This isn’t the life I imagined, but let’s be real, I didn’t have the ability to imagine much of a life at all. At 34, I’m constantly perplexed but how I got here, and so fast. I’m suddenly an old mom, especially an old first-time mom. Not quite a 40-year-old mom, but old enough that I’m bewildered by the majority of women in my Facebook group who are in their teens and twenties who are having a child, often their second or third. I ask myself briefly, did I wait too long for this?
But then, I’m grateful for having the time in my life to get somewhat settled. I haven’t made as much progress in my mental health as I would have liked — I still have panic attacks, still suffer with depression, still am too sensitive to every stimuli and fail to think rationally in any situation requiring at outcome for myself. If this doesn’t make me sound like someone who is set to be nominated for future mom of the year, I know I’m not going to be a perfect mom. Maybe in my 20s I would have wanted to be. Today, I know better.
As my husband said, all a kid really needs is love. Yes, they need food and a roof over their heads, and medical care. But beyond that – they don’t need much if there is love in the family. Growing up with a lot of stuff but also two narcissistic parents who are incapable of love, I understand that. I see now that I would trade in my world of shopping trips to Nordstrom every season and spending too much on art supplies for school projects to have parents who might have some interest in the emotional well being of their child.
I still don’t know what kind of mom I will be. Certainly I’ll have my anxieties, that fits the persona bill. But will I be a helicopter mom? A free range mom? I don’t know. I want my kid(s) to experience independence and freedom, but as a bit of a worrier I’m sure I won’t allow them to roam entirely free for a long while. My goal is to remind my child that he or she is beautiful on the inside, and to avoid comments regarding physical looks — good or bad — to try to minimize chances of disordered eating and depression. I’ll try to treat my child as an adult-in-training, an independent person, and someone who may, in some (but not many) situations, intuitively know better than I do. And I’ll try to let them inspire me to be my absolute best for the rest of my life, in work and play, and all I do.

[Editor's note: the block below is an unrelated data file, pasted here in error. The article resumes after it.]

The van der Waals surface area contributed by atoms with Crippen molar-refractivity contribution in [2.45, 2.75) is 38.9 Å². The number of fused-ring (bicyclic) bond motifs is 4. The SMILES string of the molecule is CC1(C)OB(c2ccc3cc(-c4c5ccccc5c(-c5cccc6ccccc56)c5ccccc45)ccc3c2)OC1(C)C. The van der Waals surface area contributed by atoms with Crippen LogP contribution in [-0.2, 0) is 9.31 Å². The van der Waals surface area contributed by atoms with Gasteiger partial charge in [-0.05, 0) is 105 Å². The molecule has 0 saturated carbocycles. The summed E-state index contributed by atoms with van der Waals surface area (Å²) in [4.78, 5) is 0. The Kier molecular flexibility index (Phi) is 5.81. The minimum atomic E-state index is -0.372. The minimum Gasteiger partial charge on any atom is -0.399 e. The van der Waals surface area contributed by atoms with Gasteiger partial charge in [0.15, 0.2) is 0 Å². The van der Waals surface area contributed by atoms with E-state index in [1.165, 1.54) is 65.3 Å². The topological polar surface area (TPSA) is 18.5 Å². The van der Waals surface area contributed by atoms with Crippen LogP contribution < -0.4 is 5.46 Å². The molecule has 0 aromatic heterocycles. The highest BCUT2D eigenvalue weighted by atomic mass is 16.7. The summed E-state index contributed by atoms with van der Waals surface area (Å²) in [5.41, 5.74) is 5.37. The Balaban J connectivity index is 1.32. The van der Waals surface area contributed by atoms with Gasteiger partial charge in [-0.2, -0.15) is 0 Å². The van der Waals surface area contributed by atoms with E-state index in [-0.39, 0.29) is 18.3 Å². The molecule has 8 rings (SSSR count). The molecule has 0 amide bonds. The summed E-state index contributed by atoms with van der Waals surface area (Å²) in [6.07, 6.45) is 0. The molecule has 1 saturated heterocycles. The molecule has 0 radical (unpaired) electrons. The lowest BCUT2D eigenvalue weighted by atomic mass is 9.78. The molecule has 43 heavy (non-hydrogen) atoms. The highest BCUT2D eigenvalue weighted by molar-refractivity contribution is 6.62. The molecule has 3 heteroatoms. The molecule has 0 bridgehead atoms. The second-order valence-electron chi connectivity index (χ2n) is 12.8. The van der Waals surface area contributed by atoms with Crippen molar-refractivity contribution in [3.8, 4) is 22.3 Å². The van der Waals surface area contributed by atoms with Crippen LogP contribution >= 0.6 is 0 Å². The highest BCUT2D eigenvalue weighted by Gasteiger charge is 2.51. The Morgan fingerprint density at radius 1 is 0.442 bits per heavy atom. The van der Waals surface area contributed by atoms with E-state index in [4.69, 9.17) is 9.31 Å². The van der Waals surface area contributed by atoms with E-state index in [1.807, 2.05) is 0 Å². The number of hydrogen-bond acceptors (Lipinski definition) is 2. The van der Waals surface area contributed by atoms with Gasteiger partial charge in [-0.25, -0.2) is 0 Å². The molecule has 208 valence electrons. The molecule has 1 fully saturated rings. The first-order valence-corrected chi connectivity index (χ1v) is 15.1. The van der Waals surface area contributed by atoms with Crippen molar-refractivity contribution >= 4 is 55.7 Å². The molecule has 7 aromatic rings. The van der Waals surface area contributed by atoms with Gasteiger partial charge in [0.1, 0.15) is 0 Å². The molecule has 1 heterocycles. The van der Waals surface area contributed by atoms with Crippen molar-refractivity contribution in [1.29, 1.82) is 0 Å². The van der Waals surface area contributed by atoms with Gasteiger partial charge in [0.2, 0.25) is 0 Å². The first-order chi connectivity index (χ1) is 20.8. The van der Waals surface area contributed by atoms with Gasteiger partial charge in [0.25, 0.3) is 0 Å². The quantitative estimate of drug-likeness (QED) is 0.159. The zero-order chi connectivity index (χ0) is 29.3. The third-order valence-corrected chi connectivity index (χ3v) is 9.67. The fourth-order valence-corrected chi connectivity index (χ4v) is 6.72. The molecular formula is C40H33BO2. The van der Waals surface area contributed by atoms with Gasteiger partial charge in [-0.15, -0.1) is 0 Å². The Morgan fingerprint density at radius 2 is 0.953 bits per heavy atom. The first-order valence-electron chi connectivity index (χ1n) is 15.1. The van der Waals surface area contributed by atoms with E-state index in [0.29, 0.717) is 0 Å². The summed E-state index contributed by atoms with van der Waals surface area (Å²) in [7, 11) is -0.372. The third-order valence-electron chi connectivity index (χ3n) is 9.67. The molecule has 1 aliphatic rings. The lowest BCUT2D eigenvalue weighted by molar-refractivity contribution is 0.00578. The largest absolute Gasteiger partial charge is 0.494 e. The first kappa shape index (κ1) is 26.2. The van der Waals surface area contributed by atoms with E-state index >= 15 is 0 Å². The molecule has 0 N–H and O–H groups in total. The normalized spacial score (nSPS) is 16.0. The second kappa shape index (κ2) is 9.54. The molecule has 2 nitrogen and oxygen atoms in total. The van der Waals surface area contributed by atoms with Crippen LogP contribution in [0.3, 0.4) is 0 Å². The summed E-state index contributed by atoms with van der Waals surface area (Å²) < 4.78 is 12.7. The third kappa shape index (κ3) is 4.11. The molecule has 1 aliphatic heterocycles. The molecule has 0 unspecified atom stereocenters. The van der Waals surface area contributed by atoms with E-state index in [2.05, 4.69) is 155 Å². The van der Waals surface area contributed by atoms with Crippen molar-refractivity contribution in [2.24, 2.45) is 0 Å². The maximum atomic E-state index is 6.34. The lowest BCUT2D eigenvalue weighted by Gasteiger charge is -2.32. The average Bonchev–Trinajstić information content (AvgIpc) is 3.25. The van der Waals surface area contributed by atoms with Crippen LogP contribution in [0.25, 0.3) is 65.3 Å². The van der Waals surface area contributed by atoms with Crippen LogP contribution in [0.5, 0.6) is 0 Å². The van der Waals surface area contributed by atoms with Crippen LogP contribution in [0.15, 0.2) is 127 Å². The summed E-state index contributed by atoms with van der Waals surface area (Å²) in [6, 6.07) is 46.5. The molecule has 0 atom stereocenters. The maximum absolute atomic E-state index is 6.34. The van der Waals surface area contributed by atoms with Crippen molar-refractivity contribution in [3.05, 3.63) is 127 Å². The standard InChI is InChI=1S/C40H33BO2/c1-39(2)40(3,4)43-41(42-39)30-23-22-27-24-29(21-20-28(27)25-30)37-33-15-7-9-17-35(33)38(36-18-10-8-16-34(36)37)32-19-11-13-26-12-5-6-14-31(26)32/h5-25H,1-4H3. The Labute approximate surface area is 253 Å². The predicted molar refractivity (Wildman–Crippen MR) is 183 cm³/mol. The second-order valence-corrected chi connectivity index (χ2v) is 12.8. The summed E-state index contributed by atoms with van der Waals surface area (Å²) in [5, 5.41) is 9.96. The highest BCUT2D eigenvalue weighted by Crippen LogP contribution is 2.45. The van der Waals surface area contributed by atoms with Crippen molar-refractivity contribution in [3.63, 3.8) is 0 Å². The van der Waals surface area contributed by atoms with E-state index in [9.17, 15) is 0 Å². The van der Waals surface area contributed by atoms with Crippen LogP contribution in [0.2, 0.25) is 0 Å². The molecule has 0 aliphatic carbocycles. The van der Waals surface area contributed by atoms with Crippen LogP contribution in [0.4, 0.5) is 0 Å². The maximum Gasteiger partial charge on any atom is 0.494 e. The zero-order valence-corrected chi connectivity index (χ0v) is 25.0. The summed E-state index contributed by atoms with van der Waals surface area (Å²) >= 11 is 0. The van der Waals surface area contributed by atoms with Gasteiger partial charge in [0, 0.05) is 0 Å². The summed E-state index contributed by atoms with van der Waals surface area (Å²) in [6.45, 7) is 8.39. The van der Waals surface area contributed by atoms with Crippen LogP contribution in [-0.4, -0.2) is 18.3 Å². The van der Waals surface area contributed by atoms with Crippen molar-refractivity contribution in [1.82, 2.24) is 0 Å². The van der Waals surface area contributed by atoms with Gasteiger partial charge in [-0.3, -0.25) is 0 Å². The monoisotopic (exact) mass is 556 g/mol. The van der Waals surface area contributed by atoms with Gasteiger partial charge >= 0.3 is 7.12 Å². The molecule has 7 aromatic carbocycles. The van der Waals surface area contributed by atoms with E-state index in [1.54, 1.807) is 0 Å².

This is not to say I expect having a child to change me entirely. I’ll still be my nutty ‘ol anxious and depressed self. But I plan to hide that from them as much as possible. It will be an act, a bit, and maybe one day they can learn the truth. I just want them to see me as put together, even if we can’t afford a lot, I want to show them that I’m able to maintain a job, that life is good and while sadness is an acceptable emotion, we’re also a happy family that is happy because we have so much love.
I have no idea if that will be enough. This is a completely new world for me and as it goes we have no idea what we’re going to get. I could be giving birth to a sociopath. Or maybe a really sweet, shy child who is afraid to go outside. Or an extrovert who grows up too fast. Whoever he or she is, I’m so excited to meet them in about seven months. I can’t wait to hold my child in my arms and to know what it feels like to be a mother – even though I’m absolutely terrified of it. I’m slightly less terrified because my husband IS in the running to become world’s best dad, and he is naturally so nurturing. Where I falter, I know he’ll pick up the slack in most cases. If I’m having a bad day, he’ll jump in and make sure the kid doesn’t feel it. Even though it will be challenging for his income to drop so dramatically when he becomes a teacher, this amount of support and partnership is worth the world to me. I can’t imagine being married to a professional man who expected me to do all the parenting things alone. That would probably break me. I’ll pull my weight, and do what I can, but it’s so nice to know I have a real partner here. He’s been wonderful thus far in my pregnancy, and I see him happier than ever knowing he’s going to be a father (esp after all these years of not being certain if we could have kids.) It warms my heart.